I am busy typesetting a book for guntenberg.org and I would like to keep as far as possible close to the original style. The book was written in 1787. Here is an extract.

scan from the book

Is there a similar font for LaTeX? I would particularly like to retain the ligatures and the long s i.e., "ſ" used as 's'.

  • 1
    fontspace.com/category/old+english maybe you find one for use with XeTeX or LuaTeX. And also: tug.dk/FontCatalogue/blackletterfonts.html
    – user2478
    Commented Jan 22, 2011 at 22:07
  • @Herbert Thanks. I had a look, but this is more of a Times Roman than a blackletter font. There is a font that comes close the "oldstandard" but does not have the old 's'.
    – yannisl
    Commented Jan 22, 2011 at 22:30
  • 3
    Just wanted to point out real quick—it's not an "f" in place of an "s", it is an "s"—a long "s", or "ſ".
    – Andrew
    Commented Jan 23, 2011 at 0:01
  • 8
    @Yiannis not to be too picky, but the period called "Middle English" ended around 1500, and your sample document is much later than that. In fact, it's much later even than what is usually called "Early Modern English" (which ends around 1650); you might want to correct your question to read "18th century English".
    – Alan Munn
    Commented Jan 23, 2011 at 1:11
  • See also nitens.org/taraborelli/latex#rare for two examples with XeTeX (and unfortunately non-free fonts).
    – Caramdir
    Commented Jan 23, 2011 at 2:17

5 Answers 5


One thing you could try would be the "Day Roman S" font, which seems to be preconfigured to insert the long (f-like) s in the proper spots. Link: http://www.tug.dk/FontCatalogue/dayroms/

Another avenue is to use XeLaTeX and the fontspec package, which provides an easy way to turn on uncommon/historical ligatures. You then need a font that supports these ligatures -- the free Linux Libertine (to give just one example) does, but perhaps without support for the long s. Fontspec only works with OpenType fonts, and I don't think Day Roman S is available in that format, so these two possible answers are mutually incompatible. But try them both and see which works for you.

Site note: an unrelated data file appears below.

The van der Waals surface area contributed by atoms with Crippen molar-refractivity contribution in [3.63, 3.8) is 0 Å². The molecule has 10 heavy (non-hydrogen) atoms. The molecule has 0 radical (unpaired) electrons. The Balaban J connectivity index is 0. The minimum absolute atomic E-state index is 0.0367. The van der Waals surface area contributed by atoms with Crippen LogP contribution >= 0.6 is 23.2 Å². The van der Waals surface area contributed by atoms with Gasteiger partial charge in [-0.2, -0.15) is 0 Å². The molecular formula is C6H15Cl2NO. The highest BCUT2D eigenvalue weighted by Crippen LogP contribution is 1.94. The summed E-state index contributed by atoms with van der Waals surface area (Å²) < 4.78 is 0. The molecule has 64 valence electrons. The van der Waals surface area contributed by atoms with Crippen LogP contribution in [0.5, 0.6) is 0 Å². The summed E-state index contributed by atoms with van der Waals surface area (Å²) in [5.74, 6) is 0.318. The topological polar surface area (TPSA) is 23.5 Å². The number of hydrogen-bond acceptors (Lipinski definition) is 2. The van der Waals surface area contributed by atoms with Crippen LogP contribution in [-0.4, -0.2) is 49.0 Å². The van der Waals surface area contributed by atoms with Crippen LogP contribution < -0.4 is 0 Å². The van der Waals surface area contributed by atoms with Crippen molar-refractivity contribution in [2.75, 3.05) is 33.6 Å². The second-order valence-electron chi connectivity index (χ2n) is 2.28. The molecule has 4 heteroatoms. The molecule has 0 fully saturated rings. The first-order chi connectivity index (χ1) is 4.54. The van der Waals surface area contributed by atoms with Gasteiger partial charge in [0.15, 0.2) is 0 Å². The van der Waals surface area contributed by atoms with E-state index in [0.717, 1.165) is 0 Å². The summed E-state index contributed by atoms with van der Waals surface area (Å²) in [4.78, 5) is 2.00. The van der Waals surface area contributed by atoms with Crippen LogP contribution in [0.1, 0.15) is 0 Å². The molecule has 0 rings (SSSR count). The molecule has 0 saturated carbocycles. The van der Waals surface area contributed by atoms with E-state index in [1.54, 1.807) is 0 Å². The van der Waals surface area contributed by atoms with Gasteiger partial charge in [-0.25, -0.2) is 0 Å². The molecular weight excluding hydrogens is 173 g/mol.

• 4
    @Yannis: Linux Libertine supports the ſ (and Lucida does, too).
    – lockstep
    Commented Jan 22, 2011 at 23:06
  • @lockstep Thanks will give all of them a try! From the Day Roman readme, "Two Line Double Pica Roman", a typeface designed by 16th century French punchcutter François Guyot. Looks very good actually!
    – yannisl
    Commented Jan 22, 2011 at 23:10
  • 1
    @Yiannis: you may also want to take a look at Igino Marini's revival of the Fell types (available in OpenType format) which are under the SIL Open Font License: iginomarini.com/fell/the-revival-fonts Commented Jan 23, 2011 at 10:14

It may be worth pointing out that the rules for when to use long "ſ" and when to use round "s" are not as straightforward as they might appear at first (and these rules vary depending on language and time-period). This is a useful reference: http://babelstone.blogspot.com/2006/06/rules-for-long-s.html